Contempt for compliance, not photos of Donna Shalala. The Miami (of course THAT Miami) case was to be the Austerlitz of the new and improved NCAA enforcement empire; instead it's going to be a summer of Waterloo metaphors and Shalala vs. Emmert lead images. SBNation's Robert Wheel's afore-linked take calls for Emmert's resignation, while admitting that won't do anything to fix the underlying problem:
If the NCAA were enforcing rules that didn't require a lot of investigation, then this lack of power would not be a problem. But as long as college sports remain a big time moneymaker with rich guys who want to circumvent the rulebook to see their teams win, said rich guys will find ways to try to outfox the rules. Unless we want to give the NCAA subpoena power (we really don't) then this will always be a losing battle. The NCAA will never have the ability or the resources to catch up to people breaking its rules.
In a real legal system the Canes could discredit the prosecution's only witness and get the case thrown out. This isn't a real legal system: schools don't get in trouble for breaking NCAA rules, they get in trouble by publicly reminding everybody that the NCAA can't really enforce them. USC tried this and got slapped down despite the evidence in hand being too weak for any court. Meanwhile investigators with bees up their butts couldn't prove what every 4-year-old knows in re: Ohio State gives players cars, or really much of anything in the original Tatgate story until the NFL forced Pryor to talk. For stonewalling so politely the extent of the Buckeyes' punishment was to end a 12-0 season with Meyer on their sidelines and Tressel on their shoulders. The dumbest thing Shalala could do is comply.* The second-dumbest thing she could do is say na-na-na-boo-boo to an organization that only slightly cares if it turned up doo doo.
The obvious answer is pay the players (FoxSports in re: Clowney and the risk of injury) and end the shadow ring where guys like Shapiro are the only people who can perform the otherwise perfectly legal function of paying adult U.S. citizens for the services they provide.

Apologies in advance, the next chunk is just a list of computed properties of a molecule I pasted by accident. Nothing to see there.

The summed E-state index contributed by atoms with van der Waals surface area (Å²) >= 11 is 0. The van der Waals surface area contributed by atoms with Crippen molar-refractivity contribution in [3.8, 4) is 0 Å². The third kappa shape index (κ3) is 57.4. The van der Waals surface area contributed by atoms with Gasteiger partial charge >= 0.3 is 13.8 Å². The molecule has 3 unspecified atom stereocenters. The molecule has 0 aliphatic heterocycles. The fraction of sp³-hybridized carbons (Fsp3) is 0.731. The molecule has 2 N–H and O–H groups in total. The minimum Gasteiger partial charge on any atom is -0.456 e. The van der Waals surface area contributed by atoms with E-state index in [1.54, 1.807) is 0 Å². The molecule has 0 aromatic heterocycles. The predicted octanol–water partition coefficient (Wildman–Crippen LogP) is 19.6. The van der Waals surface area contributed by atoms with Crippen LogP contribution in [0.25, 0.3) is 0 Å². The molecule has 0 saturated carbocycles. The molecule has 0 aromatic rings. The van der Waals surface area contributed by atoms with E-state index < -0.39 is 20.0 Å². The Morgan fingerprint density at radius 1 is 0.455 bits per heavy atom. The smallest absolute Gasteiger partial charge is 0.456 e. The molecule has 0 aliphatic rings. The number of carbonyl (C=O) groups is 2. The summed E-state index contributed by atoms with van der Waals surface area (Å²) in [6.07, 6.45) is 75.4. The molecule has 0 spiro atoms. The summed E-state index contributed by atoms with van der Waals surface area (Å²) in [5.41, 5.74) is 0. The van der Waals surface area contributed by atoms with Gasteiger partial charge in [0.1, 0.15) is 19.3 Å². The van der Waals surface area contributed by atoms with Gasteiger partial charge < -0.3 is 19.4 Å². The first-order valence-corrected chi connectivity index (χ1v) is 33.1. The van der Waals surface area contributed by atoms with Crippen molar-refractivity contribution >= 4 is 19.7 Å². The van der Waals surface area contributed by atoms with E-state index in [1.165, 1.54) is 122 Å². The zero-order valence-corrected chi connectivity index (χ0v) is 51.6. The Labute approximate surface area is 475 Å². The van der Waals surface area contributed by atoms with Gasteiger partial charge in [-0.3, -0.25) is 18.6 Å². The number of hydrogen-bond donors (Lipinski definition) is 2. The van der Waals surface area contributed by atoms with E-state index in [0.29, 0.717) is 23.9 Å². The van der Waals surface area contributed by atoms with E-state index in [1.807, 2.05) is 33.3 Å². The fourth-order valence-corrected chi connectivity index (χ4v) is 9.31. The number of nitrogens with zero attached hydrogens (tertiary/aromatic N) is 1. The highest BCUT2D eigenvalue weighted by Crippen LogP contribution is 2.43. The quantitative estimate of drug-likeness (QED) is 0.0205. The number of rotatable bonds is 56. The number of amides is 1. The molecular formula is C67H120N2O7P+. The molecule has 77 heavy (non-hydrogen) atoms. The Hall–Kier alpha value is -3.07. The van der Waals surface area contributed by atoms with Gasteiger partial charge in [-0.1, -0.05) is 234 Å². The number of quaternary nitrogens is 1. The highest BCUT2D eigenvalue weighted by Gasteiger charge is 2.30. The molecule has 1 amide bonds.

* There are a select few schools like Michigan who don't have a choice because our whole thing is being the good guys, and because we're among those who would benefit the most if tradition, competitiveness and the quality of education were the only factors in recruiting and retaining college football talent. Kind of like how Great Britain would prefer to settle everything with a sea battle.
Basketball on verge of spread revolution. Weinreb dug up a budding Mike Leach from a D-II school in West Virginia to highlight a story about how pacing in basketball has slowed way down while the smart guys beating up the lower ranks are going the other way. That coach's motto is "Don't do it unless you can rationalize why you're doing it." He's too old to end up in Ann Arbor, but apparently the Yost alleles for engineering-minded coaches are still going strong in Appalachia. Beilein small ball isn't speed ball, but this…
When Crutchfield recruits, he looks for kids who react quickly — "You can make up for a lot of quickness and speed if you react mentally," he says — and play with high intensity: If they get beat on defense and they don't D up even harder the next time down the floor, he starts to wonder if they might not fit into his system.
That's part of a discussion on how road game success can be a strong predictor of postseason performance. I've used it for predicting NBA and NHL playoff results, and March Madness would be right there with them if it wasn't such a crapshoot in general. HT again from the board: SoFlaWolverine.
Assistant Coaches like money too. There's a rumor that Oklahoma may be going after Jerry Montgomery (Meinke via Footballscoop). Cam Cameron you may have heard just joined Les Miles's staff, further evidence to my theory that LSU is the In a Mirror, Darkly evil twin of Michigan from another dimension.